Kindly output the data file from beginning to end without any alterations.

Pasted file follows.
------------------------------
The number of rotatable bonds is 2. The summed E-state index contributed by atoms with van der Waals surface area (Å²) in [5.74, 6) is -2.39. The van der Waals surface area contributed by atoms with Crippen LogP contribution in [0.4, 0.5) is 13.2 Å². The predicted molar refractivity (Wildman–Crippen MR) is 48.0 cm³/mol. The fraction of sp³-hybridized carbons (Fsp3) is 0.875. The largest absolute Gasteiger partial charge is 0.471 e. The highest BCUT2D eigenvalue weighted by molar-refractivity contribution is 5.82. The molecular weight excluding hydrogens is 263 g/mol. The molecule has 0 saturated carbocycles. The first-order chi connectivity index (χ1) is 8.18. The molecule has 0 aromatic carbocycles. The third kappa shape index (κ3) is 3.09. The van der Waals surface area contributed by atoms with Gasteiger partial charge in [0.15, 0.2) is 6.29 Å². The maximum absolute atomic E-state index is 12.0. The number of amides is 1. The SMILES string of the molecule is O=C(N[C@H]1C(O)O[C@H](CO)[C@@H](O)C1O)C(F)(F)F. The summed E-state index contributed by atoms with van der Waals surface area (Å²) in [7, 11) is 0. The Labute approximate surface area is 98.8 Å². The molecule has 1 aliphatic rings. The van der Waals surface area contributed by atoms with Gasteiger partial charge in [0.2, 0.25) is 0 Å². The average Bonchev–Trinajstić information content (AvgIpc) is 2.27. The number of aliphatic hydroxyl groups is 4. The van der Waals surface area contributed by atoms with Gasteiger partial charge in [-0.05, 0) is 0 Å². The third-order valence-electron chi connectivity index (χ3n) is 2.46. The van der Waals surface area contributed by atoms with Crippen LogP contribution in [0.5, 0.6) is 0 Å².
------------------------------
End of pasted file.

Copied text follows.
The number of rotatable bonds is 2. The summed E-state index contributed by atoms with van der Waals surface area (Å²) in [5.74, 6) is -2.39. The van der Waals surface area contributed by atoms with Crippen LogP contribution in [0.4, 0.5) is 13.2 Å². The predicted molar refractivity (Wildman–Crippen MR) is 48.0 cm³/mol. The fraction of sp³-hybridized carbons (Fsp3) is 0.875. The largest absolute Gasteiger partial charge is 0.471 e. The highest BCUT2D eigenvalue weighted by molar-refractivity contribution is 5.82. The molecular weight excluding hydrogens is 263 g/mol. The molecule has 0 saturated carbocycles. The first-order chi connectivity index (χ1) is 8.18. The molecule has 0 aromatic carbocycles. The third kappa shape index (κ3) is 3.09. The van der Waals surface area contributed by atoms with Gasteiger partial charge in [0.15, 0.2) is 6.29 Å². The maximum absolute atomic E-state index is 12.0. The number of amides is 1. The SMILES string of the molecule is O=C(N[C@H]1C(O)O[C@H](CO)[C@@H](O)C1O)C(F)(F)F. The summed E-state index contributed by atoms with van der Waals surface area (Å²) in [7, 11) is 0. The Labute approximate surface area is 98.8 Å². The molecule has 1 aliphatic rings. The van der Waals surface area contributed by atoms with Gasteiger partial charge in [0.2, 0.25) is 0 Å². The average Bonchev–Trinajstić information content (AvgIpc) is 2.27. The number of aliphatic hydroxyl groups is 4. The van der Waals surface area contributed by atoms with Gasteiger partial charge in [-0.05, 0) is 0 Å². The third-order valence-electron chi connectivity index (χ3n) is 2.46. The van der Waals surface area contributed by atoms with Crippen LogP contribution in [0.5, 0.6) is 0 Å².